Untouched by the electoral reform of 2007 was the fundamental situation whereby Austrian citizenship is necessary for participation in elections in Austria. Persons who are not Austrian citizens are excluded in Austria not only from National Council elections but also regional elections and presidential elections. As a result of Austria’s joining the EU in 1995, EU-citizens in Austria have voting rights at the local level and also the right to stand as candidates. Residents who do not come from EU-States do not have this either of these rights and are thus excluded from any possibility of basic political participation.

In December 2002, the Viennese Regional Parliament did resolve to allow non-citizens of the EU to vote in local elections but the appeal against this, brought jointly by the Austrian Freedom Party and the People’s Party, was upheld by the Administrative Court. In its verdict of 30 June 2004, the Constitutional Court abolished the "foreigner right to vote" giving as grounds its contravention of the "principle of homogeneity" that requires a uniform right to vote.

There was a variety of reactions to the reform of the electoral law of 2007 in its various parts: While all parties, that is, also the Greens, the Alliance for the Future of Austria and the Austrian Freedom Party, welcomed the lowering of the voting age as increasing the chances of citizen participation, the lengthening of the legislative period and the introduction of the postal vote attracted much criticism. It was maintained that the lengthening of the legislative period meant a reduction in participation options and less citizen involvement. On the part of the government, it was argued that they would have longer to work instead of fighting election campaigns. On average, however, Austrian governments have not even lasted the four years previously in effect.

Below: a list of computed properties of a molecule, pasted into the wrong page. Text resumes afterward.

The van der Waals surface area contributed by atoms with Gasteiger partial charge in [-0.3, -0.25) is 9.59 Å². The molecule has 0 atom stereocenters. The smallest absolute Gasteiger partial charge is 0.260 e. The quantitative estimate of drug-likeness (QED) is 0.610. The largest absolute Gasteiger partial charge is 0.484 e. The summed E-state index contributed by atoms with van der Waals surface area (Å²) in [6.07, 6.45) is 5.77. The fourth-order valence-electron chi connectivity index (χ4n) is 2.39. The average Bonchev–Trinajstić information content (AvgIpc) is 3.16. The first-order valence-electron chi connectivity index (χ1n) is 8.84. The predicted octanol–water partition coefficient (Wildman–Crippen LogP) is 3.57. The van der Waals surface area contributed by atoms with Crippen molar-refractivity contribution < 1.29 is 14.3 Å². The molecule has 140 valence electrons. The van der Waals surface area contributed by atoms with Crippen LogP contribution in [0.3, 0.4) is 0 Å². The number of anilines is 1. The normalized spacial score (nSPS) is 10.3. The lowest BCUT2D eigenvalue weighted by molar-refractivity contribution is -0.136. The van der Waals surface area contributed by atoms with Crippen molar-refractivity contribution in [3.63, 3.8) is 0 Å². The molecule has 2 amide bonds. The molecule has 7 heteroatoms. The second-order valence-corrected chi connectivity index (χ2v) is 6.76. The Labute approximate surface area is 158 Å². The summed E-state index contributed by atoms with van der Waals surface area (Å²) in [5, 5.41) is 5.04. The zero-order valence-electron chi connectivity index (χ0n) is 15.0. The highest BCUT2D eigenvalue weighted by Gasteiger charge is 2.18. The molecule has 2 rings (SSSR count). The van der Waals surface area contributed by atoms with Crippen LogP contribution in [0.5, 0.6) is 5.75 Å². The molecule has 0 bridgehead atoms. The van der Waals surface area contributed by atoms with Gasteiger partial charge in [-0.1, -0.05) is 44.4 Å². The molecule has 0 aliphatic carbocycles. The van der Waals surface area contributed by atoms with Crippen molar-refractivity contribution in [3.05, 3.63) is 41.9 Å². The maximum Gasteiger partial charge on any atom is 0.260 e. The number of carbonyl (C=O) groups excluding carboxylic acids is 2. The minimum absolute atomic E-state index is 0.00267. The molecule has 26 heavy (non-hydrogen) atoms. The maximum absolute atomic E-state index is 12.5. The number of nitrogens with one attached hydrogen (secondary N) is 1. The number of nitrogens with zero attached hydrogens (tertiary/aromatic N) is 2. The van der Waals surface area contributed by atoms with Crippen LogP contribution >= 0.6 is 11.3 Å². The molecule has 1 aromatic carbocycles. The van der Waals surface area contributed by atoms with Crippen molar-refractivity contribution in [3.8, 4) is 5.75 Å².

Constitutional lawyers are sceptical above all about the introduction of the postal vote. For their part, they fear that it will be easier to manipulate balloting this way, and the principle of the "secret ballot" will be endangered.

Further suggestions for reform: Proportional representation versus majority vote
The – constantly repeated – discussion of the advantages of majority vote can be viewed as a consequence of the long-drawn-out efforts to form governments in recent years. The main advantage ascribed to the majority vote system is that it allows the speedy formation of stable majorities, while the system of proportional representation proceeds from the basic idea of allowing representation in parliament for a wide political spectrum and consequently political representation for small parties. A transition from constitutionally guaranteed proportional representation to a majority vote system is hardly to be expected but discussion of an electoral law that would aid the forming of majorities is a "classic" of democracy-reform debate in the Second Republic.

Maria Wirth
(Last Update 10/2008)

© Demokratiezentrum Wien

Demokratiezentrum Wien
Hegelgasse 6 / 5, A - 1010 Wien
Tel.: +43 / 1 / 512 37 37, Fax.: +43 / 1 / 512 37 37-20